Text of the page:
Goodlatte helped craft language that ended up in the Unlawful Internet Gambling Enforcement Act
Online Poker Report

Farewell To Another Online Gambling Opponent: UIGEA Architect Goodlatte To Retire From Congress

Goodlatte retires UIGEA
One of the architects of the Unlawful Internet Gambling Enforcement Act (UIGEA) is calling it a career.

After 26 years, Virginia Republican Bob Goodlatte announced he will be retiring at the end of his current term.

Goodlatte announced his retirement through a statement that reads in part:

“With my time as Chairman of the Judiciary Committee ending in December 2018, this is a natural stepping-off point and an opportunity to begin a new chapter of my career and spend more time with my family, particularly my granddaughters.”

Goodlatte is the latest in a string of retirements by high-profile Republican lawmakers, and just days after Virginia Republicans suffered historic electoral defeats at the state level.

Goodlatte is also the second anti-online gambling congressional chair to announce his retirement this year. Earlier this year, Jason Chaffetz, the sponsor of the Restoration of America’s Wire Act (RAWA), abruptly retired.

Goodlatte’s gambling legacy

Goodlatte’s legacy is vast. But he’s best known in gaming circles for his role in crafting the UIGEA, and sneaking it through Congress in the Safe Ports Act of 2006.

Goodlatte authored the original legislation the UIGEA was largely based on, the Internet Gambling Prohibition and Enforcement Act, and was one of the UIGEA’s most vocal supporters in Congress.

As much damage as Goodlatte caused, he inadvertently opened the door for legal online gambling in the US.

When a ban turns into legalization

Daily fantasy sports has used the fantasy exemption in UIGEA to its advantage.

UIGEA states:

“…participation in any fantasy or simulation sports game or educational game or contest in which (if the game or contest involves a team or teams) no fantasy or simulation sports team is based on the current membership of an actual team that is a member of an amateur or professional sports organization … and that meets the following conditions: …”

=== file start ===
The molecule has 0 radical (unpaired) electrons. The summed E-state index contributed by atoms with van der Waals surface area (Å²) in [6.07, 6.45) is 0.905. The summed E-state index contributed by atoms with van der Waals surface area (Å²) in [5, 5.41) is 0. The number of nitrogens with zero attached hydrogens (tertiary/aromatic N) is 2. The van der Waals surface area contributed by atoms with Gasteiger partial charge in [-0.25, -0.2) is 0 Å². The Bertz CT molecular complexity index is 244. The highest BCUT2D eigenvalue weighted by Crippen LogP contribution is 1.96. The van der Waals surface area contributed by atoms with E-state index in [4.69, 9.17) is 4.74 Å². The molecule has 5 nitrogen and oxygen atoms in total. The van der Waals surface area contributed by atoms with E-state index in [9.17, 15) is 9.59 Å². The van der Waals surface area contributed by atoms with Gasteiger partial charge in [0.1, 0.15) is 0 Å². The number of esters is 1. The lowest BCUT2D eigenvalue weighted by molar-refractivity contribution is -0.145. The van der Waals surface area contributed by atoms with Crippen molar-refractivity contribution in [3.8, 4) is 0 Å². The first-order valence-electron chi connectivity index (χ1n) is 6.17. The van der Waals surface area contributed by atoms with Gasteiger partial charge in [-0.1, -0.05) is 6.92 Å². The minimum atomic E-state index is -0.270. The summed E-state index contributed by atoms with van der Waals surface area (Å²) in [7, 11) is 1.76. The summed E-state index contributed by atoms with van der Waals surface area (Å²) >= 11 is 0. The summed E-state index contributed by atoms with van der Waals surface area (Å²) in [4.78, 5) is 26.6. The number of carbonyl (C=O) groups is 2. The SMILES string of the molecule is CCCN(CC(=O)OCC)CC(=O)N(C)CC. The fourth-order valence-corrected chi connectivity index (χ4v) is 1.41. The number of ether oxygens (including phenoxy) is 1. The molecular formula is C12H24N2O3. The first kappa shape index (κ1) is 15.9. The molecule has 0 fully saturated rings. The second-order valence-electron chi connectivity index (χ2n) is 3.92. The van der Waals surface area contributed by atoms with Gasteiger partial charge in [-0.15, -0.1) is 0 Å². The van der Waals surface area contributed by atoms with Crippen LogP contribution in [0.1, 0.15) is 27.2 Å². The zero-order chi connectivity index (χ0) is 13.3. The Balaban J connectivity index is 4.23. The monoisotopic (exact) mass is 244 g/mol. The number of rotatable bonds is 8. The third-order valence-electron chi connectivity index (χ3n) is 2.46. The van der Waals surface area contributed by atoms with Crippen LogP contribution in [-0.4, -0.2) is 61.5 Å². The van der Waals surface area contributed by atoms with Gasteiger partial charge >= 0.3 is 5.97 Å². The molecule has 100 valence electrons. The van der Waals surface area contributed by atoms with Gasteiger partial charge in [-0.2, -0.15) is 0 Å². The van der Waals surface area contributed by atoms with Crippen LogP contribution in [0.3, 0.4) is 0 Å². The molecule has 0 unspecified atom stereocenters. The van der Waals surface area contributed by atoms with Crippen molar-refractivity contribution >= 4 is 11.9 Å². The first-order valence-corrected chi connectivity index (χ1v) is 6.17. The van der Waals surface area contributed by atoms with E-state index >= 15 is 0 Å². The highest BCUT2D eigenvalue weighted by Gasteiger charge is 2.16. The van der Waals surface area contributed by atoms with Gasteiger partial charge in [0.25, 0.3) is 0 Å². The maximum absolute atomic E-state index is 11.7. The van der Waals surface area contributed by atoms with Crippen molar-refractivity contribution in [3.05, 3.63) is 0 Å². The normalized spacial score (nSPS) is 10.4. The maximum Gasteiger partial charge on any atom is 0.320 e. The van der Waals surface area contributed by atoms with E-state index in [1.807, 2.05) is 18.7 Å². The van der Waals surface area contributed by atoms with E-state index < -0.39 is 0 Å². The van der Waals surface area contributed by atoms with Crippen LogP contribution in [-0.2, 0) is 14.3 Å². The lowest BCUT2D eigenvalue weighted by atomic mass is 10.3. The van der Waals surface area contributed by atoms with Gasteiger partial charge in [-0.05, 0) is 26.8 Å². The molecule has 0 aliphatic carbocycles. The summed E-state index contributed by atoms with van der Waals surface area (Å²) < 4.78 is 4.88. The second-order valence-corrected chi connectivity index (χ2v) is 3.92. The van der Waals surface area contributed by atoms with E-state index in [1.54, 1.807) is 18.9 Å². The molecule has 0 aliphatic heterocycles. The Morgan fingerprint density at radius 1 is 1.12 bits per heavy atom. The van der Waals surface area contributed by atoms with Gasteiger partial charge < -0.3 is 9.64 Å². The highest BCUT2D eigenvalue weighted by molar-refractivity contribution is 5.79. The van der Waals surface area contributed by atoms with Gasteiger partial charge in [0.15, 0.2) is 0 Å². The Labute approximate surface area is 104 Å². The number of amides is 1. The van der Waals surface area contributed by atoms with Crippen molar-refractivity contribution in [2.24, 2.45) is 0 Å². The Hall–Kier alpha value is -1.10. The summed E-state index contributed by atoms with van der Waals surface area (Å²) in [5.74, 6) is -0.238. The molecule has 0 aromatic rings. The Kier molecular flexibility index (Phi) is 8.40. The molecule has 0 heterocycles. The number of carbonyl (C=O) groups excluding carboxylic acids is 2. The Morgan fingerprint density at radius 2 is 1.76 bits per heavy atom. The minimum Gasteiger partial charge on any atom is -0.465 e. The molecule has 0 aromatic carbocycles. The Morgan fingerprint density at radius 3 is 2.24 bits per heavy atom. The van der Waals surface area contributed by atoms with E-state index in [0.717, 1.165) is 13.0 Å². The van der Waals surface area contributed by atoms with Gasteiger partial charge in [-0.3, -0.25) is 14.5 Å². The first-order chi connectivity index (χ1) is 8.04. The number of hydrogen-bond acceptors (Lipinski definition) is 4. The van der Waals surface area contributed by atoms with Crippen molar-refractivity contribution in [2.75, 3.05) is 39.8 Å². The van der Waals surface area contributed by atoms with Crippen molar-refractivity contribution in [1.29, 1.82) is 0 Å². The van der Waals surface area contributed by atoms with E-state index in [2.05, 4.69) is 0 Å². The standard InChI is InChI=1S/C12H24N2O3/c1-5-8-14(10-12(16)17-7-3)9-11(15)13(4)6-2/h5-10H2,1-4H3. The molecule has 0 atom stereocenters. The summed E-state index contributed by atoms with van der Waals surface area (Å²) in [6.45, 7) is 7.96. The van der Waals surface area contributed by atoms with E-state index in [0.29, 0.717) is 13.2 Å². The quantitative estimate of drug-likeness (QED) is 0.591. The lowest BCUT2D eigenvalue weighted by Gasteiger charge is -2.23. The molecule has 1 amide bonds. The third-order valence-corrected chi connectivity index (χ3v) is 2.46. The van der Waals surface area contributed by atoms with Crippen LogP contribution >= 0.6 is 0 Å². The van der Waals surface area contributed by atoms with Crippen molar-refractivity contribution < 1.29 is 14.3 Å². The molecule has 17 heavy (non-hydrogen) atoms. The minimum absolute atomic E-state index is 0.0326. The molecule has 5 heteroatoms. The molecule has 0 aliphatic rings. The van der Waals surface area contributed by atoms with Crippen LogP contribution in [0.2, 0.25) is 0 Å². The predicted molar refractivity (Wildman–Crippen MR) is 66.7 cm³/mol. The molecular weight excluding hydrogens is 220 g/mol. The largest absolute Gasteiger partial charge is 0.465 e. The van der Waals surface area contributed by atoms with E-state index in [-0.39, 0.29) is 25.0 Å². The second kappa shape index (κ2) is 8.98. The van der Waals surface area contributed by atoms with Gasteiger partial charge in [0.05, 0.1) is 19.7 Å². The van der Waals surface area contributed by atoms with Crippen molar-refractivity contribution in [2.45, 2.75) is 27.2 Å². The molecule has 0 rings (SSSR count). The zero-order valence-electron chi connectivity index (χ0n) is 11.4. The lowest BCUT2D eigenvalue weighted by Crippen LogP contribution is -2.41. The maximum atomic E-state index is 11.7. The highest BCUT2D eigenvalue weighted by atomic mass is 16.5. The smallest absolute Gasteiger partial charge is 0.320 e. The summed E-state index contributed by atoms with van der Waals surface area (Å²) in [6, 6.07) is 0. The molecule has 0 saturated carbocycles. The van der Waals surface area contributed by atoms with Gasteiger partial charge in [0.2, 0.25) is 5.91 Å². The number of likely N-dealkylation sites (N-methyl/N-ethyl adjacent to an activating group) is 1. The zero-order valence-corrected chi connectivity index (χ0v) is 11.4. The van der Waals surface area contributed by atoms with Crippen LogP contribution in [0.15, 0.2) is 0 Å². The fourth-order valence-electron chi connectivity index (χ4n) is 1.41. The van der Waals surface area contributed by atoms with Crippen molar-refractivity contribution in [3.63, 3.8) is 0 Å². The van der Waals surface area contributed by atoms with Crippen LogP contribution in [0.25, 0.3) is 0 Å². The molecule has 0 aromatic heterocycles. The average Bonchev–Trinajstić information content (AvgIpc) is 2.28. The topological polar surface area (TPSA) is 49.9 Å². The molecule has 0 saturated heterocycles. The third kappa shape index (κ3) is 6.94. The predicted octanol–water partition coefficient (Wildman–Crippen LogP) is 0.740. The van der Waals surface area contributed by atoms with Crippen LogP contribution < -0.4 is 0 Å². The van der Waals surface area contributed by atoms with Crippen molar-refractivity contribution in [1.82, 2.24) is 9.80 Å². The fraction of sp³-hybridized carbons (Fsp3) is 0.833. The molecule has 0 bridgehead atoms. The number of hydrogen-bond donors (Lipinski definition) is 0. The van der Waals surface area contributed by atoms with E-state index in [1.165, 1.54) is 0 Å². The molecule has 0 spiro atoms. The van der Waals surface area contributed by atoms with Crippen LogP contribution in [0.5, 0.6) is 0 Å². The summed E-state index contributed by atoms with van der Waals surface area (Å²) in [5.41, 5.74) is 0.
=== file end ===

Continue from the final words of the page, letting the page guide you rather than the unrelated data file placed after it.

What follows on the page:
In part because of this language, DFS is now expressly legal in no less than 17 states.

Another UIGEA supporter, Rep. Jim Leach (R-IA) has since said DFS is something he never anticipated:

“The assumption was that while unconstrained Internet gambling could change the nature of America’s savings and investment patterns, fantasy sports would be a ‘de minimus’ footnote. No one ever conceived of it becoming a large scale activity or that it could transition into one-day contests”

Online gambling, too

Further, UIGEA contains language that allows intrastate online gambling:

“The term “unlawful Internet gambling” does not include placing, receiving, or otherwise transmitting a bet or wager where—

“(i) the bet or wager is initiated and received or otherwise made exclusively within a single State;

“(ii) the bet or wager and the method by which the bet or wager is initiated and received or otherwise made is expressly authorized by and placed in accordance with the laws of such State, and the State law or regulations include—”

That language, along with a 2011 Office of Legal Counsel opinion, paved the way for New Jersey, Delaware, Nevada and now Pennsylvania to legalize online gambling.

Goodlatte’s name is anathema to online poker players. But they can take some comfort in knowing his efforts to prohibit online gambling have been indirectly driving legalization efforts.

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Steve Ruddock
- Steve covers nearly every angle of online poker in his job as a full-time freelance poker writer. His primary focus for OPR is the developing legal and legislative picture for regulated US online poker and gambling.